Complete.Org: Mailing Lists: Archives: linux-help: March 2003:
[linux-help] Re: Regular expression with grep

[linux-help] Re: Regular expression with grep

[Top] [All Lists]

[Date Prev][Date Next][Thread Prev][Thread Next][Date Index] [Thread Index]
To: "'linux-help@xxxxxxxxx'" <linux-help@xxxxxxxxx>
Subject: [linux-help] Re: Regular expression with grep
From: "Wilner, Alden" <awilner@xxxxxxxx>
Date: Wed, 26 Mar 2003 17:15:25 -0600
Reply-to: linux-help@xxxxxxxxx

Have you tried "sed s/.$//" ?
Since every line has EITHER an extra space OR an extra CR character, you can
just use the wildcard.
Obviously if some lines just have a word with a LF following it, this will
not work. Then you would want to consider something
like "s/[a-zA-z]$/&!/" to add a character to the lines that don't already
have one.
-----Original Message-----
From: bruce [mailto:bbales@xxxxxxx]
Sent: Tuesday, March 25, 2003 9:56 PM
To: linux-help@xxxxxxxxx
Subject: [linux-help] Regular expression with grep

I have a large file which is a concatination and sort of two files, one 
from msdos and the other from linux.  Each line is a single word.  grep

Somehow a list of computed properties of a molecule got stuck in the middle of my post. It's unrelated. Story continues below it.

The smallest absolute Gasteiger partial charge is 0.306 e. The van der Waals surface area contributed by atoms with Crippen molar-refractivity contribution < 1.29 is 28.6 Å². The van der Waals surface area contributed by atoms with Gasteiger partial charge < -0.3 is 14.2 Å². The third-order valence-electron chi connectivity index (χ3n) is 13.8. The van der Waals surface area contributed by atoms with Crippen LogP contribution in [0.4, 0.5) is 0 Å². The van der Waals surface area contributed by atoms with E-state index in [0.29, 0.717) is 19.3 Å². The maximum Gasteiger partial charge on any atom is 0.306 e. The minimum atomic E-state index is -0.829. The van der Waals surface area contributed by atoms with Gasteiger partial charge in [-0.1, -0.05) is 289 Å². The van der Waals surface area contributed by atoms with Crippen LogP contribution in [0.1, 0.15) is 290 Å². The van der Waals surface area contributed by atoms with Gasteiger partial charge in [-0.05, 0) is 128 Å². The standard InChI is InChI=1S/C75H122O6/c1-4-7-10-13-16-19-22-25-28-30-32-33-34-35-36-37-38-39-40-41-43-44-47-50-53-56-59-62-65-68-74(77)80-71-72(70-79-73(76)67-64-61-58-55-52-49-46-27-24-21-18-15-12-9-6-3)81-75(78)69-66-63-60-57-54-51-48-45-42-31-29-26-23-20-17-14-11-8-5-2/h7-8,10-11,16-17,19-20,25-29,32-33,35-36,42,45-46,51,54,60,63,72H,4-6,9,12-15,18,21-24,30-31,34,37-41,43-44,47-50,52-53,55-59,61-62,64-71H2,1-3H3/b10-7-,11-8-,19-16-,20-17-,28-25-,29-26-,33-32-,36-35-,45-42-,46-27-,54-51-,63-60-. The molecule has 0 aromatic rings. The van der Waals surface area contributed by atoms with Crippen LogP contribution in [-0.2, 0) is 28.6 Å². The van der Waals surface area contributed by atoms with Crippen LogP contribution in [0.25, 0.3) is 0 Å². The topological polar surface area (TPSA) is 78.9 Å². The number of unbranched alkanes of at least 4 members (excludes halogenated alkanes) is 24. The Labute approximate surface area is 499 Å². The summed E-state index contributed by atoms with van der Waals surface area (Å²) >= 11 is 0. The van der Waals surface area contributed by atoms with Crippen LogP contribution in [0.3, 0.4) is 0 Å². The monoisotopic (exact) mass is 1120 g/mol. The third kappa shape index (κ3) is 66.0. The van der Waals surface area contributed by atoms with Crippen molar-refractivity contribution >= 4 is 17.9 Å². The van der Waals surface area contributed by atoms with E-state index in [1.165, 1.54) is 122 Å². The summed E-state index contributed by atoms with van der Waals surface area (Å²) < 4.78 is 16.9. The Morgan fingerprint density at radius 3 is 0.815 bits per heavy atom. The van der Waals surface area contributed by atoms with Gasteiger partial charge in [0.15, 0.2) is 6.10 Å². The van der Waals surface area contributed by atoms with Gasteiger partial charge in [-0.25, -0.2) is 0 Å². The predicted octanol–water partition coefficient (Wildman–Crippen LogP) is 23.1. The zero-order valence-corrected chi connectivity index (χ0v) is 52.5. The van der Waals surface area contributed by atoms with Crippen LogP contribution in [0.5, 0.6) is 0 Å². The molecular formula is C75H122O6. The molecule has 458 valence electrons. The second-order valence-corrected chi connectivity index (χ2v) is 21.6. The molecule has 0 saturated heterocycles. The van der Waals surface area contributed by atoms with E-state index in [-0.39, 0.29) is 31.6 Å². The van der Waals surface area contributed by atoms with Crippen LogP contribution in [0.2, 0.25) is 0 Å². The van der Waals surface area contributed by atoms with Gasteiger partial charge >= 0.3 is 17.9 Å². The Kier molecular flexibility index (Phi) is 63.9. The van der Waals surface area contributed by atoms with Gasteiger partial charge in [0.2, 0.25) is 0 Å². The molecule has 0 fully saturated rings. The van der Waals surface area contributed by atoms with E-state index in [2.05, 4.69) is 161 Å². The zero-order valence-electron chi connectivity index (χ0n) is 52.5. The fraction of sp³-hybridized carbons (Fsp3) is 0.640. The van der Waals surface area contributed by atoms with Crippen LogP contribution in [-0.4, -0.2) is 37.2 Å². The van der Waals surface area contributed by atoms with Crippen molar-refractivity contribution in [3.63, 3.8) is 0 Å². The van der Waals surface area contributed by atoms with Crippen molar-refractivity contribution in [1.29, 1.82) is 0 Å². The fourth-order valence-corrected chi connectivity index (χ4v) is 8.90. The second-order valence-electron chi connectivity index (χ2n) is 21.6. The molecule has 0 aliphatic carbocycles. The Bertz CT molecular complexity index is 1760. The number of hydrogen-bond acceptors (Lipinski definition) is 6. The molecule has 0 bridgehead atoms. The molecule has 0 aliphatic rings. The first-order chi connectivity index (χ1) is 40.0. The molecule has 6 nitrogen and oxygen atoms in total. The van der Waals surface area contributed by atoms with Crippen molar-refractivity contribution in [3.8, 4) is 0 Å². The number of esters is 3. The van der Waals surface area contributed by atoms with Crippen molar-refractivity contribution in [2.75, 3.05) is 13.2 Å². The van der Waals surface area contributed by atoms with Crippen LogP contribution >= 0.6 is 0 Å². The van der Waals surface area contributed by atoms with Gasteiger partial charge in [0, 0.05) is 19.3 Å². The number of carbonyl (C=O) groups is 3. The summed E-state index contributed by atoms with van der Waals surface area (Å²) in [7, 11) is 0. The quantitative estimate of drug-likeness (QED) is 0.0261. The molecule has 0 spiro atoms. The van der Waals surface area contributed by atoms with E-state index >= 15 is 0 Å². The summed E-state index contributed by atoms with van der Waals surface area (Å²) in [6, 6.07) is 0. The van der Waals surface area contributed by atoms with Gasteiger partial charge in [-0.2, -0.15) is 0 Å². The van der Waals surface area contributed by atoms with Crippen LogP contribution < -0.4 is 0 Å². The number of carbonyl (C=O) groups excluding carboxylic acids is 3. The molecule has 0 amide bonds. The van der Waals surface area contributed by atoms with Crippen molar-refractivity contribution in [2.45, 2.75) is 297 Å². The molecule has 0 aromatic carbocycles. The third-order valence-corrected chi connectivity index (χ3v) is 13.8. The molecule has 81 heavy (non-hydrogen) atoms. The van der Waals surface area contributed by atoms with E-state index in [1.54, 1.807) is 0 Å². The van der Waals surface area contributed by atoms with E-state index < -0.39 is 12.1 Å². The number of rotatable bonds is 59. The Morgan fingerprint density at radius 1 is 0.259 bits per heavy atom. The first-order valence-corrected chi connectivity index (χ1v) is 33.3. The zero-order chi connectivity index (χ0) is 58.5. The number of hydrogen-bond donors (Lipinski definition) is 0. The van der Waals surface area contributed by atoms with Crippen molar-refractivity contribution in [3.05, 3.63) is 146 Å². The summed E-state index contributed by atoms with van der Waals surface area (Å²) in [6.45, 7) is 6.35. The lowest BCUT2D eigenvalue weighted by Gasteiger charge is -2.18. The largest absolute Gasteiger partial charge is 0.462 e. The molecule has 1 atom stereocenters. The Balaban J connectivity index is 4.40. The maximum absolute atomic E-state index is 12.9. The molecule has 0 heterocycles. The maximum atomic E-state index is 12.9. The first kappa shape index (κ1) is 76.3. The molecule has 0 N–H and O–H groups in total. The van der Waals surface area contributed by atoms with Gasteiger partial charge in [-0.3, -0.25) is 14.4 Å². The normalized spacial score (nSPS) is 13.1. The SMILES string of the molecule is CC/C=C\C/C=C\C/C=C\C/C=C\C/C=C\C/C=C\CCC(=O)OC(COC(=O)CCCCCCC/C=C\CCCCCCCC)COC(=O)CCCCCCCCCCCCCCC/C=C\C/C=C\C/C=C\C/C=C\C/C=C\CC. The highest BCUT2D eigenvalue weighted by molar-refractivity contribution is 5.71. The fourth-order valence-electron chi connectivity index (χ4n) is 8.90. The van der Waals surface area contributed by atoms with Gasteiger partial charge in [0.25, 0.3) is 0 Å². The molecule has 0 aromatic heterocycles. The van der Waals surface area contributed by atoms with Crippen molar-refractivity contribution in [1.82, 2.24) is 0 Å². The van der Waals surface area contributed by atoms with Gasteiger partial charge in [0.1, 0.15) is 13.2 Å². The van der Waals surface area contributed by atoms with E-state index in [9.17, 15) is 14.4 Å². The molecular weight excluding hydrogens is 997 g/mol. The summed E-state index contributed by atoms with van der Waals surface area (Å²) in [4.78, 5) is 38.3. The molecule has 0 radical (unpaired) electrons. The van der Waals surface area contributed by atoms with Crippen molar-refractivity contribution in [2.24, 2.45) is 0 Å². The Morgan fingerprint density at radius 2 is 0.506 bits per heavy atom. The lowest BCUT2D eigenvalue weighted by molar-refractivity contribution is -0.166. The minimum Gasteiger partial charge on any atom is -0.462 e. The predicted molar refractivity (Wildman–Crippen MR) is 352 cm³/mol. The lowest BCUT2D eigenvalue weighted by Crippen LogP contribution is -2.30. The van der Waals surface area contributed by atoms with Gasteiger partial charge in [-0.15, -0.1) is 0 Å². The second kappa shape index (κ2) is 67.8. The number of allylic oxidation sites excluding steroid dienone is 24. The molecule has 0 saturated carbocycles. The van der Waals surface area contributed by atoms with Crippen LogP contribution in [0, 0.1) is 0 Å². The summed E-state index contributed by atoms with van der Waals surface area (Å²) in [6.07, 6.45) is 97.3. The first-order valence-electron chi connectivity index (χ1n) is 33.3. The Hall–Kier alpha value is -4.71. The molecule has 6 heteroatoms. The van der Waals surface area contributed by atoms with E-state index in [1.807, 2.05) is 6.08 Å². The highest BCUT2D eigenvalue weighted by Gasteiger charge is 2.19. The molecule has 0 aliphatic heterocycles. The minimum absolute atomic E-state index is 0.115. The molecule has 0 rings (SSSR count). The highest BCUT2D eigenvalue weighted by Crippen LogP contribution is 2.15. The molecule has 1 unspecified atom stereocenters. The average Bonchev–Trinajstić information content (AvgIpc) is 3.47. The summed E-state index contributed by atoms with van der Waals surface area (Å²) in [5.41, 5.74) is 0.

doesn't work as I expected on this file.  Examination revealed some 
lines end with "(space)LF" and some end with "CR/LF".  

I want to eliminate the CR and the space.  I tried
cat foo |sed s/\x0d\x0a/\x0a/ and it didn't do anything.  A test run of 
cat foo |grep \x0d finds nothing.  Neither does 
cat foo |grep \x61.  cat foo |grep a finds lots of words with an "a" in 

I tried many combinations of quotes, parentheses, braces, brackets, 
single quotes and nothing works with grep or sed.

Several books and a search of the web didn't turn up anything useful.  
Any help?
-- This is the linux-help@xxxxxxxxx list.  To unsubscribe,

-- This is the linux-help@xxxxxxxxx list.  To unsubscribe,

[Prev in Thread] Current Thread [Next in Thread]